Following the ‘Life Events’ tables, you get to choose from the list of mustering out benefits, if you qualify for them of course; there is quite a range listed, depending on what career you chose and how far you progressed in your chosen career. I guess ‘Sailor’ is the equivalent of ‘Scout’ in the SF version of CE as if you are lucky enough, you can qualify for a small ship – galley or sailing of course! Also included are injury and aging tables. To help explain the whole thing, page 29 and 30 take you through three examples of someone rolling up three different characters. Rounding off the chargen process you have a choice of ‘Traits’ which is something that Stellagama introduced into the Cepheus Light: Traits supplement. Traits are gained depending on the number of terms they successfully complete and having the required pre-requisite. You get to choose from a list of 44 traits which include things such as Immunity to particular toxins and pathogens, or Combat Readiness which gives you a DM+1 to initiative throws. There are some very useful traits to gain here so its worth trying to complete as many terms as possible to qualify.
This starts on page 37, with a note on tech levels in that as an equivilient, SoC should be treated as TL0 or 1. Gold coins (of course) are the main unit of currency with equivilents listed for copper, silver, electrum and platinum. A rule that I applaud is the lack of any encumbrance rules; I’ve never used these and from what I have seen, many other RPG’ers hate these as well. Instead a character may carry a number of majors ‘items’ equal to their STR with no penalty. Increased loads introduce DM-1 to physical activities and a move restriction, but thats it. In my opinion, if you wish to use it this is a nice simple way of managing carrying your loot out of the dungeon. After a look at typical daily and monthly living expenses, you start with the lists of adventuring equipment on page 39. Each of the 32 items listed has an associated cost and short paragraph-long description. You get the same for personal armour which is listed with its Protection value (think similar to cloth, ablat, mesh etc in CE) though I should note that only complete sets are listed, rather than the granularity of individual parts such as greaves, gauntlets or helmets.
The next couple of pages list the different types of vehicles and mounts; quite a comprehensive list here, everything from horses, canoes, galleys, elephants and the four ton Edmontosaurus! Twenty-two weapons (non-missile) are described on page 43 in the same format with their damage rating, with the following page listing ranged / missile weapons (5). A suggestion that I had during the playtesting phase was to increase the number and variety of weapons and add a bit more granularity to the damage rating, eg. Instead of a sword inflicting 2D damage, include variants that inflict 2D+1 or 2D+3 damage like the Tunnels and Trolls 5th edition rulebook? Though my suggestion wasn’t included, there is always the chance of a supplement… To be on the positive side however there is enough kit listed to satisfy most people and the quantity presented is equivilent to a lot of RPGs. To finish off the weapons lists, you have a short section on artillery pieces such as Ballistas or Catapults.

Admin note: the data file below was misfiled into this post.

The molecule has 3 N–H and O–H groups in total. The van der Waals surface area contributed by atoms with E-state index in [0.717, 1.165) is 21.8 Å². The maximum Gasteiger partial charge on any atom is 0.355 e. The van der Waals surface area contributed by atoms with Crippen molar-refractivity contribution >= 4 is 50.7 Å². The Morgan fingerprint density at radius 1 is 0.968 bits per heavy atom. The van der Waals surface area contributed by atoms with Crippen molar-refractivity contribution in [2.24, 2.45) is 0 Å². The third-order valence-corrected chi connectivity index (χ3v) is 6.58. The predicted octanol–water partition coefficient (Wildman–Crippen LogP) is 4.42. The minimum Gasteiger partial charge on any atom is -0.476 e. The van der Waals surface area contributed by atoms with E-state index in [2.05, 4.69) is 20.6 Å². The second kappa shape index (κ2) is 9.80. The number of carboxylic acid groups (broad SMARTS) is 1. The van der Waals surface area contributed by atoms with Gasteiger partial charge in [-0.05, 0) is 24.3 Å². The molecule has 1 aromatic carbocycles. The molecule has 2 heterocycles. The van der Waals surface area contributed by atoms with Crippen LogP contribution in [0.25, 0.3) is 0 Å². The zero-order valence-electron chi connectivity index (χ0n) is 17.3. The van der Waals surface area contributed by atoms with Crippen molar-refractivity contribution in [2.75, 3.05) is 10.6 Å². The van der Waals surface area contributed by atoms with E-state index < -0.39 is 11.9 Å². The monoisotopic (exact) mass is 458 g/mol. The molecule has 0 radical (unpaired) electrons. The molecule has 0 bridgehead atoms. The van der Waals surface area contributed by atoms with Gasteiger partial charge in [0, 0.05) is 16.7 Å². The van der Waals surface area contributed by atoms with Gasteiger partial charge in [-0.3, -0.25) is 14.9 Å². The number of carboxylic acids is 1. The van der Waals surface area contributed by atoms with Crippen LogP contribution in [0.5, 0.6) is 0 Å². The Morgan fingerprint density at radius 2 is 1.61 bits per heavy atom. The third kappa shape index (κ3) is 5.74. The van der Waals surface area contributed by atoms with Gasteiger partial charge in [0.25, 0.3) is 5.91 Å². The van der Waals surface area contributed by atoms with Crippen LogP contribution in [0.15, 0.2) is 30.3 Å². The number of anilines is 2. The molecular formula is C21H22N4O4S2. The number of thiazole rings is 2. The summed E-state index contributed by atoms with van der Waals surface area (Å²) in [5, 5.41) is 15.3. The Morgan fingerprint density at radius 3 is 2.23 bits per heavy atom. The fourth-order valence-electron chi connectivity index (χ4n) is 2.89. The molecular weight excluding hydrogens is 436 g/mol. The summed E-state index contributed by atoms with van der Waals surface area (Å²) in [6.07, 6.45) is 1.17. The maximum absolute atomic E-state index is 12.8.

For me, an intesresting inclusion is Hirelings, Mercenaries, Retainers and Specialists. I think its useful for the writers to have broken these down and include rules in how players can manage them, what their rates of pay are and what sort of return players should expect. Just to note, though the first three are obvious as to what they do, the term ‘Specialists’ is used here usually for non-combatants such as engineers or alchemists commissioned by the players.
Page 48 looks at the practicalities getting around and about your fantasy world; Reactions based around a ‘light-touch’ look at alignment. You aren’t forced down selecting what alignment your character is, but just how individuals react to each other based on say their motivation. The section discusses aspects of movement in different environments, rations, dungeoneering, disease and poison, being (literally) all at sea and making use of fire.
The final section I’m going to look at in this first part of the review is Page 54 – Combat. In some way, combat is the reverse of the usual CE rules in that hand-to-hand combat is presented first and ranged (misssile) combat is discussed second. Combat is basically the same as CE in that you have to hit on 8+ on 2D6, applying various die modifers before you check your final result. This procedure is presented in a nice clear way with a couple of pages detailing examples of combat.
Page 60 looks at ‘Chase and Vehicle Combat’ which isn’t just limited to mounted skirmishes, but goes as far as looking at Naval Combat between ships. Again the section is bolstered with plenty of examples.
I’m going to finish with the first part of the review for the moment, in the next part I’m going to look at Sorcery and the magic system, monsters and treasure.
*Edit July 2020* The second part of the review is now available to view via this link.